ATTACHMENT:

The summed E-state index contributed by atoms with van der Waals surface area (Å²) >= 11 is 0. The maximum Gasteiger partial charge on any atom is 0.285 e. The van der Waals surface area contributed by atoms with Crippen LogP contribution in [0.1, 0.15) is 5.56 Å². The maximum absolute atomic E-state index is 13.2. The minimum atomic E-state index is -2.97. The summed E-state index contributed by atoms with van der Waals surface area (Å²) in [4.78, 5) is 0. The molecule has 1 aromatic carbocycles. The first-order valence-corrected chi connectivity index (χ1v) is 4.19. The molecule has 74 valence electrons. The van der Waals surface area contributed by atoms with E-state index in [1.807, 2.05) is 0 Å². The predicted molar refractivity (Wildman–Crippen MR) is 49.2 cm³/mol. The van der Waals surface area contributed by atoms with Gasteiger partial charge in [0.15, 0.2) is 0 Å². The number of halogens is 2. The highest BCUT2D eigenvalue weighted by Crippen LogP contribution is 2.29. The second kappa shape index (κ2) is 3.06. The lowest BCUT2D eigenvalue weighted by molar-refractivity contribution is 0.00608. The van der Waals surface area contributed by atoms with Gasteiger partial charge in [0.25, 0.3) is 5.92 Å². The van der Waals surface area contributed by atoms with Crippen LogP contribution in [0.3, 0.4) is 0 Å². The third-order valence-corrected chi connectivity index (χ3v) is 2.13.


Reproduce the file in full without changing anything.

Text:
The summed E-state index contributed by atoms with van der Waals surface area (Å²) >= 11 is 0. The maximum Gasteiger partial charge on any atom is 0.285 e. The van der Waals surface area contributed by atoms with Crippen LogP contribution in [0.1, 0.15) is 5.56 Å². The maximum absolute atomic E-state index is 13.2. The minimum atomic E-state index is -2.97. The summed E-state index contributed by atoms with van der Waals surface area (Å²) in [4.78, 5) is 0. The molecule has 1 aromatic carbocycles. The first-order valence-corrected chi connectivity index (χ1v) is 4.19. The molecule has 74 valence electrons. The van der Waals surface area contributed by atoms with E-state index in [1.807, 2.05) is 0 Å². The predicted molar refractivity (Wildman–Crippen MR) is 49.2 cm³/mol. The van der Waals surface area contributed by atoms with Gasteiger partial charge in [0.15, 0.2) is 0 Å². The number of halogens is 2. The highest BCUT2D eigenvalue weighted by Crippen LogP contribution is 2.29. The second kappa shape index (κ2) is 3.06. The lowest BCUT2D eigenvalue weighted by molar-refractivity contribution is 0.00608. The van der Waals surface area contributed by atoms with Gasteiger partial charge in [0.25, 0.3) is 5.92 Å². The van der Waals surface area contributed by atoms with Crippen LogP contribution in [0.3, 0.4) is 0 Å². The third-order valence-corrected chi connectivity index (χ3v) is 2.13.